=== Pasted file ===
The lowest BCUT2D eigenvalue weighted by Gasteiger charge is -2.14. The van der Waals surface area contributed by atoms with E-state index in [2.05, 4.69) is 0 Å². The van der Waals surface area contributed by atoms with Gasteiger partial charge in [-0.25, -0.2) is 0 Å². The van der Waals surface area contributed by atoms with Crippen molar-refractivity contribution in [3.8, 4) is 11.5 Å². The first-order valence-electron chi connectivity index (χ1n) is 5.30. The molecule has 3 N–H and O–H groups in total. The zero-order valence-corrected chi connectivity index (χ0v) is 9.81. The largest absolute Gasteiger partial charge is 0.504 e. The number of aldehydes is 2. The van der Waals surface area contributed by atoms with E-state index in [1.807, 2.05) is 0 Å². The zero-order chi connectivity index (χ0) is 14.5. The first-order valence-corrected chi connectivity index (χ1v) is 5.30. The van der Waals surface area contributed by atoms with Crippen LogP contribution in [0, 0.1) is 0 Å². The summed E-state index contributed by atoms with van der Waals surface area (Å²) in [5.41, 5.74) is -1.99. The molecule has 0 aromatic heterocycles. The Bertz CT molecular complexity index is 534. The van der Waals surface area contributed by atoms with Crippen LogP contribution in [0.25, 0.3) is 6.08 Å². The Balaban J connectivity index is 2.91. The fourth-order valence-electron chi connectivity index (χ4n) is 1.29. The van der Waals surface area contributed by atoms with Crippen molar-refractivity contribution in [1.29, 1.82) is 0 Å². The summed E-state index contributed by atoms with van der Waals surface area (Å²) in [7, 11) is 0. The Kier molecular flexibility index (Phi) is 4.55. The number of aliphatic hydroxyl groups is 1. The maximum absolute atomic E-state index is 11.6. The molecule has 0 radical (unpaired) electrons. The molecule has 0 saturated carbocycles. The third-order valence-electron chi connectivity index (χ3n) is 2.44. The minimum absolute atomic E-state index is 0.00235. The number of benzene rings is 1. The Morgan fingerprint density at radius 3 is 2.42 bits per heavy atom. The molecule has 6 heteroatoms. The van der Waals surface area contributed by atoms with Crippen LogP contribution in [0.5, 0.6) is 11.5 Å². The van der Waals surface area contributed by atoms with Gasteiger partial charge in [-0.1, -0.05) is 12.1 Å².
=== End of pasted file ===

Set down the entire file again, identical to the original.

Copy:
The lowest BCUT2D eigenvalue weighted by Gasteiger charge is -2.14. The van der Waals surface area contributed by atoms with E-state index in [2.05, 4.69) is 0 Å². The van der Waals surface area contributed by atoms with Gasteiger partial charge in [-0.25, -0.2) is 0 Å². The van der Waals surface area contributed by atoms with Crippen molar-refractivity contribution in [3.8, 4) is 11.5 Å². The first-order valence-electron chi connectivity index (χ1n) is 5.30. The molecule has 3 N–H and O–H groups in total. The zero-order valence-corrected chi connectivity index (χ0v) is 9.81. The largest absolute Gasteiger partial charge is 0.504 e. The number of aldehydes is 2. The van der Waals surface area contributed by atoms with E-state index in [1.807, 2.05) is 0 Å². The zero-order chi connectivity index (χ0) is 14.5. The first-order valence-corrected chi connectivity index (χ1v) is 5.30. The van der Waals surface area contributed by atoms with Crippen LogP contribution in [0, 0.1) is 0 Å². The summed E-state index contributed by atoms with van der Waals surface area (Å²) in [5.41, 5.74) is -1.99. The molecule has 0 aromatic heterocycles. The Bertz CT molecular complexity index is 534. The van der Waals surface area contributed by atoms with Crippen LogP contribution in [0.25, 0.3) is 6.08 Å². The Balaban J connectivity index is 2.91. The fourth-order valence-electron chi connectivity index (χ4n) is 1.29. The van der Waals surface area contributed by atoms with Crippen molar-refractivity contribution in [1.29, 1.82) is 0 Å². The summed E-state index contributed by atoms with van der Waals surface area (Å²) in [7, 11) is 0. The Kier molecular flexibility index (Phi) is 4.55. The number of aliphatic hydroxyl groups is 1. The maximum absolute atomic E-state index is 11.6. The molecule has 0 radical (unpaired) electrons. The molecule has 0 saturated carbocycles. The third-order valence-electron chi connectivity index (χ3n) is 2.44. The minimum absolute atomic E-state index is 0.00235. The number of benzene rings is 1. The Morgan fingerprint density at radius 3 is 2.42 bits per heavy atom. The molecule has 6 heteroatoms. The van der Waals surface area contributed by atoms with Crippen LogP contribution in [0.5, 0.6) is 11.5 Å². The van der Waals surface area contributed by atoms with Gasteiger partial charge in [-0.1, -0.05) is 12.1 Å².